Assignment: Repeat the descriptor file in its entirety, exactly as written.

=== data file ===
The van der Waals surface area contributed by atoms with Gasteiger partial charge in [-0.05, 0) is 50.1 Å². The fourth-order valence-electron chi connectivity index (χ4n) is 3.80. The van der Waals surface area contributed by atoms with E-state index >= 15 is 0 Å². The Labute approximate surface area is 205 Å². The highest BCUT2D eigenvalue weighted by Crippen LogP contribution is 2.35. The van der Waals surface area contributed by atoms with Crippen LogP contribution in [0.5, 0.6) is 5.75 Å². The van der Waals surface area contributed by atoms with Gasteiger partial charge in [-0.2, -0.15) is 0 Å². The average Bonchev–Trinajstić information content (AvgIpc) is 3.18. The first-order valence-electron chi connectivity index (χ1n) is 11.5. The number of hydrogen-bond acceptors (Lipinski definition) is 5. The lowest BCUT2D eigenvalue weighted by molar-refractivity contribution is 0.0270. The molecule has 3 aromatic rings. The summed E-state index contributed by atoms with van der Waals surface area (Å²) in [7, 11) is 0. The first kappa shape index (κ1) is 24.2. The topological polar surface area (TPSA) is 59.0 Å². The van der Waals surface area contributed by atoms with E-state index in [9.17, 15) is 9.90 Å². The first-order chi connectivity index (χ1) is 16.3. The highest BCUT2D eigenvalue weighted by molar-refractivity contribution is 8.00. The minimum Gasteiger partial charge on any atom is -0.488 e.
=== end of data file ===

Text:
The van der Waals surface area contributed by atoms with Gasteiger partial charge in [-0.05, 0) is 50.1 Å². The fourth-order valence-electron chi connectivity index (χ4n) is 3.80. The van der Waals surface area contributed by atoms with E-state index >= 15 is 0 Å². The Labute approximate surface area is 205 Å². The highest BCUT2D eigenvalue weighted by Crippen LogP contribution is 2.35. The van der Waals surface area contributed by atoms with Crippen LogP contribution in [0.5, 0.6) is 5.75 Å². The van der Waals surface area contributed by atoms with Gasteiger partial charge in [-0.2, -0.15) is 0 Å². The average Bonchev–Trinajstić information content (AvgIpc) is 3.18. The first-order valence-electron chi connectivity index (χ1n) is 11.5. The number of hydrogen-bond acceptors (Lipinski definition) is 5. The lowest BCUT2D eigenvalue weighted by molar-refractivity contribution is 0.0270. The molecule has 3 aromatic rings. The summed E-state index contributed by atoms with van der Waals surface area (Å²) in [7, 11) is 0. The first kappa shape index (κ1) is 24.2. The topological polar surface area (TPSA) is 59.0 Å². The van der Waals surface area contributed by atoms with E-state index in [9.17, 15) is 9.90 Å². The first-order chi connectivity index (χ1) is 16.3. The highest BCUT2D eigenvalue weighted by molar-refractivity contribution is 8.00. The minimum Gasteiger partial charge on any atom is -0.488 e.